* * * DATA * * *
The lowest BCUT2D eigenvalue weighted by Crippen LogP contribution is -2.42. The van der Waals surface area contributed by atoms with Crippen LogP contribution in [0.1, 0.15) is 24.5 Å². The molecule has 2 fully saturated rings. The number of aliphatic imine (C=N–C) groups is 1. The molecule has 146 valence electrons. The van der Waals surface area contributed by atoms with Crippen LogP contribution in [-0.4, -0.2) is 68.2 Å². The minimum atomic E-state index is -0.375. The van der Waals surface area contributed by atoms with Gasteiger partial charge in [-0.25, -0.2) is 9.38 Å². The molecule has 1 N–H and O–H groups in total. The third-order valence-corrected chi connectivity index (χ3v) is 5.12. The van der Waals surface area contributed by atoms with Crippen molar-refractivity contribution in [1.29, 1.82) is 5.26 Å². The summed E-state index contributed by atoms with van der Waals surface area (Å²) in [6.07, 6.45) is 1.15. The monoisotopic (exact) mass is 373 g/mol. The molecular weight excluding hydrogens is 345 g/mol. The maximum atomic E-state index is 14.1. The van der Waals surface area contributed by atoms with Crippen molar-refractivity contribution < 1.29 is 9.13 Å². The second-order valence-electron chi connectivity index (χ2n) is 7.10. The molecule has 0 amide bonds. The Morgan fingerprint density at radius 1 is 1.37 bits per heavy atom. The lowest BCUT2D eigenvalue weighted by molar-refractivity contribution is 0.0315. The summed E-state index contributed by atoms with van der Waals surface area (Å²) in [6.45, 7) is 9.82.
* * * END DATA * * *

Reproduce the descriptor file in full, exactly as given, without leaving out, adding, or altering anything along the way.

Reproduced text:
The lowest BCUT2D eigenvalue weighted by Crippen LogP contribution is -2.42. The van der Waals surface area contributed by atoms with Crippen LogP contribution in [0.1, 0.15) is 24.5 Å². The molecule has 2 fully saturated rings. The number of aliphatic imine (C=N–C) groups is 1. The molecule has 146 valence electrons. The van der Waals surface area contributed by atoms with Crippen LogP contribution in [-0.4, -0.2) is 68.2 Å². The minimum atomic E-state index is -0.375. The van der Waals surface area contributed by atoms with Gasteiger partial charge in [-0.25, -0.2) is 9.38 Å². The molecule has 1 N–H and O–H groups in total. The third-order valence-corrected chi connectivity index (χ3v) is 5.12. The van der Waals surface area contributed by atoms with Crippen molar-refractivity contribution in [1.29, 1.82) is 5.26 Å². The summed E-state index contributed by atoms with van der Waals surface area (Å²) in [6.07, 6.45) is 1.15. The monoisotopic (exact) mass is 373 g/mol. The molecular weight excluding hydrogens is 345 g/mol. The maximum atomic E-state index is 14.1. The van der Waals surface area contributed by atoms with Crippen molar-refractivity contribution < 1.29 is 9.13 Å². The second-order valence-electron chi connectivity index (χ2n) is 7.10. The molecule has 0 amide bonds. The Morgan fingerprint density at radius 1 is 1.37 bits per heavy atom. The lowest BCUT2D eigenvalue weighted by molar-refractivity contribution is 0.0315. The summed E-state index contributed by atoms with van der Waals surface area (Å²) in [6.45, 7) is 9.82.